People who are obese usually have high blood pressure, high cholesterol and diabetes, but some obese individuals don’t suffer from these conditions. The key to understanding this phenomenon may lie in the liver, according to a new study published by the University of Helsinki.
The Finnish researchers studied pairs of twins who were genetically identical and usually raised in similar environments. But, on average, one twin of each pair weighed 17 kilograms more than their sibling. The obese twins who had much fattier livers than their thin siblings showed other signs of ill-health, such as high cholesterol, insulin resistance, high blood pressure and inflammation. But those whose liver fat was similar to that of their thin twin lacked these symptoms. The unhealthy obese twins also had fewer but larger fat cells than their thin twins, unlike the healthy pairs.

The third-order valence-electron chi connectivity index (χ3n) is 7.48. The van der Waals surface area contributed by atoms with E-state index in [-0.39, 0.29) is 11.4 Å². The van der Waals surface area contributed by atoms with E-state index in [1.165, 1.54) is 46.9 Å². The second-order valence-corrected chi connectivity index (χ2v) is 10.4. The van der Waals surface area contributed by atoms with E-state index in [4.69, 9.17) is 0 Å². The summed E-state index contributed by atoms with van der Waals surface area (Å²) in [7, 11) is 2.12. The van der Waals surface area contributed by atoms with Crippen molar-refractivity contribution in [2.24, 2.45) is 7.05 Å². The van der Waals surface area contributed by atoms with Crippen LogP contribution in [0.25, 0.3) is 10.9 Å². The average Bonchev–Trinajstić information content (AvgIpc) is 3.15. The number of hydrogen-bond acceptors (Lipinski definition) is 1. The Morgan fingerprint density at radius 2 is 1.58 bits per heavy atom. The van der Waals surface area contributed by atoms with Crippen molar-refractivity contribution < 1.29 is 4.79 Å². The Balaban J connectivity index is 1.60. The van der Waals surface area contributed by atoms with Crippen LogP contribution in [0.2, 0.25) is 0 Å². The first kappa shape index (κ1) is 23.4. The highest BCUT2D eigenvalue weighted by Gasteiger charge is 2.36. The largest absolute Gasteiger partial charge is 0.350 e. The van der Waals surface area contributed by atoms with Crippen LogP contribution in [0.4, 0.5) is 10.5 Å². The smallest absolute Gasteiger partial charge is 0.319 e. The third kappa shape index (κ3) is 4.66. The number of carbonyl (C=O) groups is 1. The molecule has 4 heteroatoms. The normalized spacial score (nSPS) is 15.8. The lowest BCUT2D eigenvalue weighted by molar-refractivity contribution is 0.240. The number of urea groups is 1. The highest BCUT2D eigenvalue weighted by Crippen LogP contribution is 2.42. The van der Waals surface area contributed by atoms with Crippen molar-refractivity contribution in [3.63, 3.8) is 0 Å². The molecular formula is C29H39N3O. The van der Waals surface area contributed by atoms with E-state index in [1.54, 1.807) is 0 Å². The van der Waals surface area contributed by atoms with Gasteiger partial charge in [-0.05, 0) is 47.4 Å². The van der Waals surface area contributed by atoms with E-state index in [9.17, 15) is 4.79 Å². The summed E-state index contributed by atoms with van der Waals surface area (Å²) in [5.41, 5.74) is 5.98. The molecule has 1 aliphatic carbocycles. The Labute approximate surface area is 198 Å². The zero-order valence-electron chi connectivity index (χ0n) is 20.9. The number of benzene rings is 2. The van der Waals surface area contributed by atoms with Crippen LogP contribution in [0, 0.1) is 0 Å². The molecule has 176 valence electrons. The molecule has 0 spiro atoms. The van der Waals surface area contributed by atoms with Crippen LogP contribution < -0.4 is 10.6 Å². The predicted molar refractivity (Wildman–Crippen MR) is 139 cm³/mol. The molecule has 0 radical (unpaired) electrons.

It remains unclear why fat accumulates in the livers of some and not others, but previous studies suggest that organelles called mitochondria need to be present for new fat cells to grow. Anti-inflammatory drugs might boost the activity of mitochondria to promote the growth of healthier fat while also reducing the risk of developing diabetes.